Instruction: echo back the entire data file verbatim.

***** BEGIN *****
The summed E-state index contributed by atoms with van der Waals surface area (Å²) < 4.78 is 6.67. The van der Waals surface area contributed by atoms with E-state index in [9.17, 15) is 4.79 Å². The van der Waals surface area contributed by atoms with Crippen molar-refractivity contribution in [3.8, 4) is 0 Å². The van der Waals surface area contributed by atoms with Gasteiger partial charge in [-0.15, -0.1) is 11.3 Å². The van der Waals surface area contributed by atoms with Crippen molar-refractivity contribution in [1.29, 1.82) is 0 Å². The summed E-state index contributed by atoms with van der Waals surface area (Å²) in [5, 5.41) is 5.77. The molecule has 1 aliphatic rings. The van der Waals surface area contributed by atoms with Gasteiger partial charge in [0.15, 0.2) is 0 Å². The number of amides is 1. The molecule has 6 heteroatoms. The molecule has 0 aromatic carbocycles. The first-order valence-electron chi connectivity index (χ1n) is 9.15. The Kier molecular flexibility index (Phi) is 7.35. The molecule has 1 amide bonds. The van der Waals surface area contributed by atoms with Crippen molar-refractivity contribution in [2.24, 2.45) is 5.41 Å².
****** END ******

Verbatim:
The summed E-state index contributed by atoms with van der Waals surface area (Å²) < 4.78 is 6.67. The van der Waals surface area contributed by atoms with E-state index in [9.17, 15) is 4.79 Å². The van der Waals surface area contributed by atoms with Crippen molar-refractivity contribution in [3.8, 4) is 0 Å². The van der Waals surface area contributed by atoms with Gasteiger partial charge in [-0.15, -0.1) is 11.3 Å². The van der Waals surface area contributed by atoms with Crippen molar-refractivity contribution in [1.29, 1.82) is 0 Å². The summed E-state index contributed by atoms with van der Waals surface area (Å²) in [5, 5.41) is 5.77. The molecule has 1 aliphatic rings. The van der Waals surface area contributed by atoms with Gasteiger partial charge in [0.15, 0.2) is 0 Å². The number of amides is 1. The molecule has 6 heteroatoms. The molecule has 0 aromatic carbocycles. The first-order valence-electron chi connectivity index (χ1n) is 9.15. The Kier molecular flexibility index (Phi) is 7.35. The molecule has 1 amide bonds. The van der Waals surface area contributed by atoms with Crippen molar-refractivity contribution in [2.24, 2.45) is 5.41 Å².